Fetal surgery involves a large number of heterogeneous interventions that vary from simple and settled procedures to very sophisticated or still-in-development approaches. The overarching goal of fetal interventions is clear: to improve the health of children by intervening before birth to correct or treat prenatally diagnosed abnormalities. This article provides an overview of fetal interventions, ethical approaches in fetal surgery, and benefits obtained from antenatal surgeries.
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http://dx.doi.org/10.1515/jpm-2015-0132DOI Listing
October 2016

Serial ultrasonographic examination of the fetal thymus in the prediction of early neonatal sepsis in preterm premature rupture of membranes.

Gynecol Obstet Invest 2014 9;78(3):201-7. Epub 2014 Sep 9.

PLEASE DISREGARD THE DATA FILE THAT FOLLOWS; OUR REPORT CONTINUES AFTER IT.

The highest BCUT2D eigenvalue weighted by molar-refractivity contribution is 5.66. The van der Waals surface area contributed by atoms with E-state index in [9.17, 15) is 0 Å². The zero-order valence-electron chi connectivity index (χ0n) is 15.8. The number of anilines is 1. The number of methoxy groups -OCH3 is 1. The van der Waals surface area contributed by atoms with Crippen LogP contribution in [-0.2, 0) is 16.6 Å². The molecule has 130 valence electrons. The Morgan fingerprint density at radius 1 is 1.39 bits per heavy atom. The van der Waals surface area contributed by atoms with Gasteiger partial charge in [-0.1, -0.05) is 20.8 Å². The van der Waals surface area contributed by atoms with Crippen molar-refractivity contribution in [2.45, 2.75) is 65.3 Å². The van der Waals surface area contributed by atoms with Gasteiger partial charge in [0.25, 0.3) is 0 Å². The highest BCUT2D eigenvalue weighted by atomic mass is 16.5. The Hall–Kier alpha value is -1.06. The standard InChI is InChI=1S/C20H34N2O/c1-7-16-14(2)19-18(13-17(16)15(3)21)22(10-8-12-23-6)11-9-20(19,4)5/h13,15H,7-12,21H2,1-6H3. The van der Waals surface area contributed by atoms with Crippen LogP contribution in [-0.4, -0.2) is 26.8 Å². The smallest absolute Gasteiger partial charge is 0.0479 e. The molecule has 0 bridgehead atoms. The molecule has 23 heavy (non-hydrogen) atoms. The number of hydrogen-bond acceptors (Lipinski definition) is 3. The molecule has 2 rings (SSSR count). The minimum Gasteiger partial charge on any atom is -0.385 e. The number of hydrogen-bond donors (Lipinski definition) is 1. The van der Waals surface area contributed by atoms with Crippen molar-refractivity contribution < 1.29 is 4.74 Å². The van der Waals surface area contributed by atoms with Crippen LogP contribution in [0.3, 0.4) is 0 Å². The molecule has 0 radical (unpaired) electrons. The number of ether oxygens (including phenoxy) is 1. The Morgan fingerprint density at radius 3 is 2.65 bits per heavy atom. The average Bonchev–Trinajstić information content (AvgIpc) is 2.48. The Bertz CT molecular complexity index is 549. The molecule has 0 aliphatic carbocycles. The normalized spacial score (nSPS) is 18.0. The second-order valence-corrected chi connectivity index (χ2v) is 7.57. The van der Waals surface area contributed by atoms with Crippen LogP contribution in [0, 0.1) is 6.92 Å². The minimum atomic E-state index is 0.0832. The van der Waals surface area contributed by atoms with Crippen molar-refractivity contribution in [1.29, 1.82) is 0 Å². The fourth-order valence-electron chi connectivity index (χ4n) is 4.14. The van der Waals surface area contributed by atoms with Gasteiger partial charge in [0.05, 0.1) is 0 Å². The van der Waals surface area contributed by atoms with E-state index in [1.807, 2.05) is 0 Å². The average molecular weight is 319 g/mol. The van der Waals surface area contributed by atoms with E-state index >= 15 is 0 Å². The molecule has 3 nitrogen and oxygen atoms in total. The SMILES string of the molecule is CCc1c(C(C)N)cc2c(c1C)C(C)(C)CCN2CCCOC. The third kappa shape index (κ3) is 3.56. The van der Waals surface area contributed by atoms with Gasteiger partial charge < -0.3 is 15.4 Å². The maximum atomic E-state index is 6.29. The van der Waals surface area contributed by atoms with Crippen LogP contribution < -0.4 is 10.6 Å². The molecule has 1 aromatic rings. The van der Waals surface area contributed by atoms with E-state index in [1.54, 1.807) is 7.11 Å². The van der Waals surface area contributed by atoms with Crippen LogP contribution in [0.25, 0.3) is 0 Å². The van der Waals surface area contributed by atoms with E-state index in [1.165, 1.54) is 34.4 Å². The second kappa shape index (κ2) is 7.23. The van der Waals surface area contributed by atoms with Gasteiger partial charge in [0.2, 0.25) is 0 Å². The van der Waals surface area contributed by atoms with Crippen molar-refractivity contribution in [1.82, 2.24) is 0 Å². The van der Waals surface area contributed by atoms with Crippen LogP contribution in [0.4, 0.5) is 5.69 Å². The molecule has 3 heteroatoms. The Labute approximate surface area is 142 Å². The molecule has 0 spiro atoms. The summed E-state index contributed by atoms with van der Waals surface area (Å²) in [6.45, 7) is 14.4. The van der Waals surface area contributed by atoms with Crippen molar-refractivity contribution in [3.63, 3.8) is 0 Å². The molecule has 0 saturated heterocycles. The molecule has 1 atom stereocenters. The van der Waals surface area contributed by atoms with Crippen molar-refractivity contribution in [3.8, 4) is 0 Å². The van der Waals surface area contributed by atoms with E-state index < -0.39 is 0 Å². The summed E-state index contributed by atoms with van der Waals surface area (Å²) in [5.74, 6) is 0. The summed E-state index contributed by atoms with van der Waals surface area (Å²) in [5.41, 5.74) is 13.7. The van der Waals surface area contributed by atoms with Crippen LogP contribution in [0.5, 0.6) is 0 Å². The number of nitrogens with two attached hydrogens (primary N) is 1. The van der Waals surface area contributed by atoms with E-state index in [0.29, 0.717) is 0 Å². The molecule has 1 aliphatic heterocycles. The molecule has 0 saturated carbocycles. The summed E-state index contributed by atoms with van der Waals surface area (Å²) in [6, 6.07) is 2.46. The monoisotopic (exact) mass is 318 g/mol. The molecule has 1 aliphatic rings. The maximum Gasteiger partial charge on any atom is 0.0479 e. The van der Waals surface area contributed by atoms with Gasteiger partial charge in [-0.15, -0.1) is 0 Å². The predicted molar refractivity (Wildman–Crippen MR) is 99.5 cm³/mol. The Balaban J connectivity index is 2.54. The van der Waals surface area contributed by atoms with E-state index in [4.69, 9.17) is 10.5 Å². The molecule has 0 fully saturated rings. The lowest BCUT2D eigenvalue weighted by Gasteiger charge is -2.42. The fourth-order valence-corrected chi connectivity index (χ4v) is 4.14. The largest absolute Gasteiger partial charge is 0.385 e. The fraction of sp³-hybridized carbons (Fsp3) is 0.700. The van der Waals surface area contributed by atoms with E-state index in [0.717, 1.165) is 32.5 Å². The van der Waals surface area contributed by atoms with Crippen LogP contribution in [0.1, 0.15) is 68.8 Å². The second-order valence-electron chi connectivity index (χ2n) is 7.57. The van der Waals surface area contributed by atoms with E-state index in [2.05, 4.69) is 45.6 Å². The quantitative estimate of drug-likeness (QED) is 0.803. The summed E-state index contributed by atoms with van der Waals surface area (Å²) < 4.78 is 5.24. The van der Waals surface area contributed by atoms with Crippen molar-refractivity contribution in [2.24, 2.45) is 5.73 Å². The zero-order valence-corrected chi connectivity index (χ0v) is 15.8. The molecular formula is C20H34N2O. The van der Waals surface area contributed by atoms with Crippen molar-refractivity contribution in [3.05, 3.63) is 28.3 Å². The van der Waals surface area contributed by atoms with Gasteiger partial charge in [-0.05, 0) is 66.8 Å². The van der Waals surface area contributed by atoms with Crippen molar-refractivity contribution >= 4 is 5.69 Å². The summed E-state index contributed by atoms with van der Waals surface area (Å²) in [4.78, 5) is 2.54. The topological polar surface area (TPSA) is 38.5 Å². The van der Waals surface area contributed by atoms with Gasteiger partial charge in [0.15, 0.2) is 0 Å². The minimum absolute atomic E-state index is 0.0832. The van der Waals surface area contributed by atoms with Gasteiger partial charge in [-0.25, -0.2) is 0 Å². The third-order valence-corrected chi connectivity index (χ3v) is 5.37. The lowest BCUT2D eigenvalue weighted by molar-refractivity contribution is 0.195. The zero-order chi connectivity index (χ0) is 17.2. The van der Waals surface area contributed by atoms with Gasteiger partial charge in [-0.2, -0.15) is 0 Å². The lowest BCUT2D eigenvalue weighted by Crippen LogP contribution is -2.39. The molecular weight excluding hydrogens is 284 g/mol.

Maternal and Fetal Medicine, Obstetrics and Gynecology, Yuzuncu Yuzyil University, Van, Turkey.

Background/aims: To evaluate the diagnostic accuracy of fetal thymus transverse diameter (FTTD) in predicting fetal infection in preterm premature rupture of membranes (PPROM) and compare its accuracy with cord blood tumor necrosis factor-α (TNF-α) and interleukin-6 (IL-6).

Methods: Forty consecutive pregnancies complicated with PPROM between 26(1/7) and 36(6/7) gestational weeks were evaluated prospectively. Serial fetal ultrasonography follow-ups with 3-day intervals were performed beginning on the admission day. The FTTD was recorded on every ultrasonographic examination. Cord blood TNF-α and IL-6 values were measured after delivery.

Results: FTTD was decreased below 5% according to nomograms compared to the initial measurement in 45% of all PPROM cases. Decreased FTTD had a sensitivity of 100%, specificity of 73%, positive predictive value of 55%, and negative predictive value of 100% in predicting early neonatal sepsis. Cord blood TNF-α had a sensitivity of 80% and specificity of 90%, whereas IL-6 had a sensitivity of 90% and specificity of 63.3% in predicting early neonatal sepsis.

Conclusions: Assessment of the decrease in FTTD by serial ultrasonographic examinations is a promising 'prenatal' method for the early detection of early neonatal sepsis.